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On Bakr-Eid, the opportunity to remember one’s obligations to the less fortunate

The most striking Bakr-Eid in our neighbourhood in undivided Bihar involved a camel. An elderly gentleman, known for fixing sprains and selling LPG cylinders on the black market, had obtained the status of a Haji – one who has returned from a successful pilgrimage at Mecca. In an exaggerated show of piety, a camel was brought to the mohalla, stirring morbid curiosity, especially among the children. No one had sacrificed a camel in our neighbourhood of tiny streets and open drains before (or since).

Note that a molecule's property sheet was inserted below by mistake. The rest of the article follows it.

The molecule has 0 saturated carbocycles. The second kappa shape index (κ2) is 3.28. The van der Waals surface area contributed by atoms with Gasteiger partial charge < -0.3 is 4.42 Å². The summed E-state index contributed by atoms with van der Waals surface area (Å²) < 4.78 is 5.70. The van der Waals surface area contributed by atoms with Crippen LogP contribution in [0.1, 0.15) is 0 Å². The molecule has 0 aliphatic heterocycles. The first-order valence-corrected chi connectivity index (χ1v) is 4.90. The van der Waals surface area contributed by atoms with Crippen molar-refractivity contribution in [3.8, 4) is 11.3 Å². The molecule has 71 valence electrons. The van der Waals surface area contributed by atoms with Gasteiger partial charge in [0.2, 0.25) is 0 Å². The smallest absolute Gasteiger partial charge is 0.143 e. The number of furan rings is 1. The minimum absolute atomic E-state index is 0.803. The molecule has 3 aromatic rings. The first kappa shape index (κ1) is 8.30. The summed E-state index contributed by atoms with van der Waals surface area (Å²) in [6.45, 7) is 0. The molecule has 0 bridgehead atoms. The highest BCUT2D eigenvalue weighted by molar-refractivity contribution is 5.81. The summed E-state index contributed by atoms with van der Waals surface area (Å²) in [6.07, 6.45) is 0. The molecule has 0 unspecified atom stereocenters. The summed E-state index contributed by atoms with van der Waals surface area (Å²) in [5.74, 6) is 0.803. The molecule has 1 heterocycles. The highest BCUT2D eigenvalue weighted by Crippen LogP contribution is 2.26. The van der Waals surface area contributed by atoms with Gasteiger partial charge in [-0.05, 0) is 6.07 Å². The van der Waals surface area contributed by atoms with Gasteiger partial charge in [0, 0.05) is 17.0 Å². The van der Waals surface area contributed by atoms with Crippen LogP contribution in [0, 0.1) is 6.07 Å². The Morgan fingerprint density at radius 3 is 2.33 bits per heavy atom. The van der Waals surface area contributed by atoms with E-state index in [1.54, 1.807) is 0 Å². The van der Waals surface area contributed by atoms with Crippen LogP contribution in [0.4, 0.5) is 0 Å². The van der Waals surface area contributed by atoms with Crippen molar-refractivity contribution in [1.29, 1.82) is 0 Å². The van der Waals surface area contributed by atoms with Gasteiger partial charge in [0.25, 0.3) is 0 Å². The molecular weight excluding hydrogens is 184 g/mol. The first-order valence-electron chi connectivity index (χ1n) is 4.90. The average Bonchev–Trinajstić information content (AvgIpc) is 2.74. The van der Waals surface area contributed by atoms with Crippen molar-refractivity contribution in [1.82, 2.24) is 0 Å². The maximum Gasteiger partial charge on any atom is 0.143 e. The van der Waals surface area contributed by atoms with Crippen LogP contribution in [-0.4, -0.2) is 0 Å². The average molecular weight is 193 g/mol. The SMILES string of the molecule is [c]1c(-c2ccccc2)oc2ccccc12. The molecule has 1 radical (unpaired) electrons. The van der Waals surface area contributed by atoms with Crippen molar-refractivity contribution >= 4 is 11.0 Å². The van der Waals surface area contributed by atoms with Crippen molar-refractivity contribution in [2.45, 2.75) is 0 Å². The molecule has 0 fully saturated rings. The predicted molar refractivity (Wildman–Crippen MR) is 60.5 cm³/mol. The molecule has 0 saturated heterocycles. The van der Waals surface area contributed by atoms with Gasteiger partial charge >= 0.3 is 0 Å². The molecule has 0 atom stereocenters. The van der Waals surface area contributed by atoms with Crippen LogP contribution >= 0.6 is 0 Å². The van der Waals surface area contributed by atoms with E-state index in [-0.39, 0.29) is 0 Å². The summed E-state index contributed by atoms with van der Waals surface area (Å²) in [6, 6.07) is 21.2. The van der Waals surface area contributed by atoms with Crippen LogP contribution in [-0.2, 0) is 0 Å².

Those who could not afford a sacrifice and had received the camel meat that year recall it was delicious, salty meat. It is another matter that the camel was slaughtered by a method not advised for camels under Islamic practices, as I learnt almost two decades later.

The qurbani or sacrifice is mandatory for any adult who is nasb-e-maal, or a possessor of wealth. There are different schools of thought on what constitutes wealth. The Hanafi school in Islam, which my family and large sections of Sunni North India follow, considers any person in possession of the value of seven and a half tolas of gold or 52 tolas of silver as nasb-e-maal. The amount has not changed for…

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